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June 19th, 2011


Category: Haute Cuisine (££££)  red traffic 150x150 GALVIN AT WINDOWS (Mayfair)

I took someone close to my heart for a birthday dinner at Galvin at Windows. I wanted  a very special evening with romantic atmosphere (which I got), impeccable service (which I got), stunning views over London (I got them too) and excellent food (which I didn’t get).

Who gave this place a Michelin star I wonder? Either there were larger sums of bribery involved, or Galvin at Windows just stopped putting any effort into their food after they had achieved their first star in 2010. There is of course always the discussion to which extent Michelin stars reflect the quality of the food in a restaurant, but it still hardly ever happened to me that a Michelin starred place served food that was actually bordering on bad.

But let’s start with the things that I liked (because I am a nice blog):

The views:

The restaurant is located in the 28 floor of the Hilton Hotel on Park Lane with spectacular views over London. At least they would have been stunning if it hadn’t been for the apocalyptic downpour, but this is something I can’t really blame the restaurant for, can I.


The Ambiance:

Some people don’t like restaurants in hotels and think it affects the atmosphere. In my opinion this is true to some extent as hotel restaurants are usually generic and lack any edge. Even though this applied to Galvin as well, I still enjoyed the bright and spacious room and of course the view.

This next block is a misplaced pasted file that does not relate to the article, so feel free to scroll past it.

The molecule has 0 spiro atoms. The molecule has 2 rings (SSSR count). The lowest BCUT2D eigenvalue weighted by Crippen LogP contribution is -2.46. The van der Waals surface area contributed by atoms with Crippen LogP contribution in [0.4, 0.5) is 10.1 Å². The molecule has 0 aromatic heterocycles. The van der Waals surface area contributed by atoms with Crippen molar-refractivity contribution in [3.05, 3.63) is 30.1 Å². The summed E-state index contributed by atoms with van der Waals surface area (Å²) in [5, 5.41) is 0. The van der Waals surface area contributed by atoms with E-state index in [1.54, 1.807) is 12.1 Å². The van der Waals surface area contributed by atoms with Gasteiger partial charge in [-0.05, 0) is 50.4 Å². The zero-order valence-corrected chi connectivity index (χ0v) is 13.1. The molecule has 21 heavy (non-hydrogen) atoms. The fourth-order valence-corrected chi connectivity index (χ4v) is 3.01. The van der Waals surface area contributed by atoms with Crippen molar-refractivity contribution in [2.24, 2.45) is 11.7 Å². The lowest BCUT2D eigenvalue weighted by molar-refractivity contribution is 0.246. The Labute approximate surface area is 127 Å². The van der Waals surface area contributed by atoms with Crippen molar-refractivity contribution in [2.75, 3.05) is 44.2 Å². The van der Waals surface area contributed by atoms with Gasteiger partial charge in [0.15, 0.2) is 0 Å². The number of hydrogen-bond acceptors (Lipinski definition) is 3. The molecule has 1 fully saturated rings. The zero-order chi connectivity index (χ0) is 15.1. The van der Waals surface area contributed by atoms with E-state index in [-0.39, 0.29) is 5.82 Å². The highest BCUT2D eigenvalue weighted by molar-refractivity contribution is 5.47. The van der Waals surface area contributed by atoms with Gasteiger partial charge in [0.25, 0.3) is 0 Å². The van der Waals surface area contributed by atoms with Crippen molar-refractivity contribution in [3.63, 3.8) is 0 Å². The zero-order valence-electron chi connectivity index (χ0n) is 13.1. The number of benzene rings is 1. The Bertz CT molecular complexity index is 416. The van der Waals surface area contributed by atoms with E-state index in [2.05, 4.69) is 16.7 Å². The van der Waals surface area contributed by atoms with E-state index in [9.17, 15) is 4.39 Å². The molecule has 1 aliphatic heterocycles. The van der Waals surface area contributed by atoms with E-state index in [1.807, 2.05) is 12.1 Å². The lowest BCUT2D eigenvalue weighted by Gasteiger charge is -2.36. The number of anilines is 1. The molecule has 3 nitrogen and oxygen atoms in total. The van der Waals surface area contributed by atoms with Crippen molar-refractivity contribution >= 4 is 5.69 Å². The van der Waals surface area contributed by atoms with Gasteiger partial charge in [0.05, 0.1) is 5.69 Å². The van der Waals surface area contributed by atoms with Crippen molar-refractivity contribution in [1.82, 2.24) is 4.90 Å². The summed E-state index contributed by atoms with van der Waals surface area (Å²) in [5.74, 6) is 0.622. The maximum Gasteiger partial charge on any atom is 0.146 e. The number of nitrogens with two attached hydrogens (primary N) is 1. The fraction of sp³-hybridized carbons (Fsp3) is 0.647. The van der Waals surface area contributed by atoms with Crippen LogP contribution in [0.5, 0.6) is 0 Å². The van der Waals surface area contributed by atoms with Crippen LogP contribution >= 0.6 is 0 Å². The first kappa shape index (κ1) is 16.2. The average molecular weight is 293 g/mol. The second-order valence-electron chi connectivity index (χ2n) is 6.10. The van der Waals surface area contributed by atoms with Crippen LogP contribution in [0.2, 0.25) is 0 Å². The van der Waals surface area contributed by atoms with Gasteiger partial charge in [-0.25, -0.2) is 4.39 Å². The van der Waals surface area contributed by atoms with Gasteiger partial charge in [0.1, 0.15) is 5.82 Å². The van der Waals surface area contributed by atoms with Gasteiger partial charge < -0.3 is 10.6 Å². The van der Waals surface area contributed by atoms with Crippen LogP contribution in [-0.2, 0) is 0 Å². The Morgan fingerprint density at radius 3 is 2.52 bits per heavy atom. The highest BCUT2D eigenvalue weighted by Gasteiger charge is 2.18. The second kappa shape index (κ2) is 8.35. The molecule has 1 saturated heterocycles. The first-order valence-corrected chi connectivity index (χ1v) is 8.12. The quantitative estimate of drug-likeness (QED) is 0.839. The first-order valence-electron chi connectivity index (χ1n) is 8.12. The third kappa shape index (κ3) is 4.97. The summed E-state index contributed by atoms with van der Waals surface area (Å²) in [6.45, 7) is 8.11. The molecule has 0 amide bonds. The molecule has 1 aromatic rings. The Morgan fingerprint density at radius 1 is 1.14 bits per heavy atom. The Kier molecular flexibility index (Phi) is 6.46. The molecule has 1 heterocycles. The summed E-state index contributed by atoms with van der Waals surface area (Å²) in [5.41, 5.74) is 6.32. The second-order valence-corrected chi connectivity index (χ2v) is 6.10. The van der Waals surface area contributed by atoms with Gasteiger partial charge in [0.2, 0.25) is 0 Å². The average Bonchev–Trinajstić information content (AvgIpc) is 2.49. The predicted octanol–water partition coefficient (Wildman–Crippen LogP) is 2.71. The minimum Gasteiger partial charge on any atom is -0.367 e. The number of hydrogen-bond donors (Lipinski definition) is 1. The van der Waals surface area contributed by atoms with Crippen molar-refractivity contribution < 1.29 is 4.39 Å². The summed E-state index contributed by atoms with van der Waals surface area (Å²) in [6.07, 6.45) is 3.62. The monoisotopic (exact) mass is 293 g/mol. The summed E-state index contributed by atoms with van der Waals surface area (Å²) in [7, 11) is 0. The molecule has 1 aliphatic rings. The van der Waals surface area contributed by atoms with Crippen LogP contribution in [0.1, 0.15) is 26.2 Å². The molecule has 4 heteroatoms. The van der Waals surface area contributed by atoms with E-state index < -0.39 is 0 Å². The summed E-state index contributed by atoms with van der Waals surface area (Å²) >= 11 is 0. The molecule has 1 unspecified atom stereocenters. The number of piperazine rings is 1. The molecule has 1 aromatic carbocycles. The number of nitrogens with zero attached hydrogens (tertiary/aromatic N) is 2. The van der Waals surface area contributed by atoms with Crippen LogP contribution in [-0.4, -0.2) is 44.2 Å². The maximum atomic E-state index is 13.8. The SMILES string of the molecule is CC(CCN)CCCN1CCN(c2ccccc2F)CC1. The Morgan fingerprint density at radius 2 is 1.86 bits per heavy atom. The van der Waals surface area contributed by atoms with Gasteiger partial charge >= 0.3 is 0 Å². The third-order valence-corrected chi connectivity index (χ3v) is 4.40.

GALVIN AT WINDOWS (Mayfair)The Service:

When I booked the table and mentioned that it was to be a birthday dinner, the lovely person taking my booking offered to make a little birthday plate with chocolates, how nice is this? Also apart from this, the service was faultless, if maybe a bit too stiff. But this probably comes with the Hilton.



Now the food…

We chose the Menu Du Chef for 39 pounds. If you want to splash out, you can go for the Menu Prestige (65 pounds for 3 courses) or the Tasting Menu. Retrospectively, I was glad we didn’t overdo it on this occasion, as I wouldn’t have wanted to sit through a tasting menu of this quality, a horrible thought actually.

I really liked the bread, in fact the bread was one of the highlights of the meal. Fresh from the oven and still hot, crisp and light. The amuse bouche was a clear, cold tomato consomme (which I had much better at Fernandez & Leluu Supper Club) with a little pastry thing and a blob of greenish brown sauce. By the way, this unattractive sauce blob appeared again and again with the starters and the mains and bode ill.




Both the starters were highly mediocre. The Terrine of Guinea Fowl, foie gras, and Bayonne ham and crispy skin certainly contained high quality ingredients, and might have been really good, if it hadn’t come with greenish-brown blob of caper and raisin puree. This firstly didn’t go very well with the terrine and secondly was quite unpleasant.